Life of Adam and Eve

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The Life of Adam and Eve, also known, in its Greek version, as the Apocalypse of Moses, is a Jewish pseudepigraphical group of writings. It recounts the lives of Adam and Eve from after their expulsion from the Garden of Eden to their deaths. It provides more detail about the Fall of Man, including Eve's version of the story. Satan explains that he rebelled when God commanded him to bow down to Adam. After Adam dies, he and all his descendants are promised a resurrection.

The ancient versions of the Life of Adam and Eve are: the Greek Apocalypse of Moses, the Latin Life of Adam and Eve, the Slavonic Life of Adam and Eve, the Armenian Penitence of Adam, the Georgian Book of Adam,[1] and one or two fragmentary Coptic versions. These texts are usually named as Primary Adam Literature to distinguish them from subsequent related texts, such as the Cave of Treasures that includes what appears to be extracts.

They differ greatly in length and wording, but for the most part are derived from a single source that has not survived,[2]:251 and contain (except for some obvious insertions) no undeniably Christian teaching.[clarification needed][3] Each version contains some unique material, as well as variations and omissions.

While the versions were composed from the early 3rd to the 5th century,[2]:252 the literary units in the work are considered to be older and predominantly of Jewish origin.[3] There is wide agreement that the original was composed in a Semitic language[2]:251 in the 1st century AD/CE.[2]:252

Themes[edit]

The Expulsion Of Adam and Eve from Eden picture of Mála biblia z-kejpami (sl) (Small Bible with pictures) of Péter Kollár (1897).

The main theological issue in these texts is that of the consequences of the Fall of Man, of which sickness and death are mentioned. Other themes include the exaltation of Adam in the Garden, the fall of Satan, the anointing with the oil of the Tree of Life, and a combination of majesty and anthropomorphism in the figure of God, involving numerous merkabahs and other details that show a relationship with 2 Enoch. While the idea of resurrection of the dead is present, there is no idea of Messianism, a fact that lends strong support to the theory of a Jewish origin. The Life of Adam and Eve is also important in the study of the early Seth traditions.[4]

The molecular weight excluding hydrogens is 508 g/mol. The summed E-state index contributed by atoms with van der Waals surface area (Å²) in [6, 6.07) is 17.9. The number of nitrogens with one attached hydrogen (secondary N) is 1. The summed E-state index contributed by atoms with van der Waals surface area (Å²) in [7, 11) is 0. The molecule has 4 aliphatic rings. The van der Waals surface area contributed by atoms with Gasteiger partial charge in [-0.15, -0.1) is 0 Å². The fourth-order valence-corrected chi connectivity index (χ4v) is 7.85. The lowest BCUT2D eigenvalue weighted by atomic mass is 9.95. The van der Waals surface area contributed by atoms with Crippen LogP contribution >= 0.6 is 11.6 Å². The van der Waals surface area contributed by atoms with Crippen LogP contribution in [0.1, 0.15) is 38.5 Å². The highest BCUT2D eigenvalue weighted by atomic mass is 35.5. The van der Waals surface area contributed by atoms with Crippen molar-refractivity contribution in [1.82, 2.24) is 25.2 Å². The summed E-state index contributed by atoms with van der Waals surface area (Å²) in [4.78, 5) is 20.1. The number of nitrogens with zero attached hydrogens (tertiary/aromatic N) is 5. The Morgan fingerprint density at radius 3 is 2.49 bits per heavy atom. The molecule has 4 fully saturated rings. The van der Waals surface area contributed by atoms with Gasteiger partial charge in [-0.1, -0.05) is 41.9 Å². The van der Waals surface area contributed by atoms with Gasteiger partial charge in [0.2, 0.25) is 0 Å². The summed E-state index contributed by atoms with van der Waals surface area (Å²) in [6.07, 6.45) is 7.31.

Interesting parallels can be found with some New Testament passages, such as the mention of the Tree of Life in Revelation 22:2. The more striking resemblances are with ideas in the Pauline epistles: Eve as the source of sin (2 Corinthians 11:3), Satan disguising himself as an angel of light (2 Corinthians 11:14), the location of the paradise in the third heaven (2 Corinthians 12:2). No direct relationship can be determined between the New Testament and the Life of Adam and Eve, but the similarities suggest that Paul and the author of 2 Enoch were near contemporaries of the original author of this work and moved in the same circle of ideas.[5]

Greek Apocalypse of Moses[edit]

The Apocalypse of Moses (literally, the Revelation of Moses) is the usual name for the Greek version of the Life of Adam and Eve. This title was given to it by Tischendorf,[6] its first editor, and taken up by others.[7] In the text, Moses is referred to only in the first sentence as the prophet to whom the story was revealed. The Greek Apocalypse of Moses (not to be confused with the Assumption of Moses) is usually considered to predate the Latin Life of Adam and Eve.

Tischendorf[6] used four manuscripts for his edition: A[8] the heavily Christian-interpolated B,[9] manuscript C, and manuscript D,[10] which has probably the best text. During the 20th century many other manuscripts have been found, of which E1[11] and E2, which are similar to the Armenian version, merit special mention.

Content[edit]

Latin Life of Adam and Eve[edit]

The main edition of this Latin version (in Latin Vita Adami et Evae) is that of W. Meyer in 1878[12] based on manuscripts S, T, M of the 9th, 10th, and 12th centuries. Later, a new and extended edition was prepared by Mozley[13] based mainly on manuscripts kept in England, of which the most important is manuscript A.[14]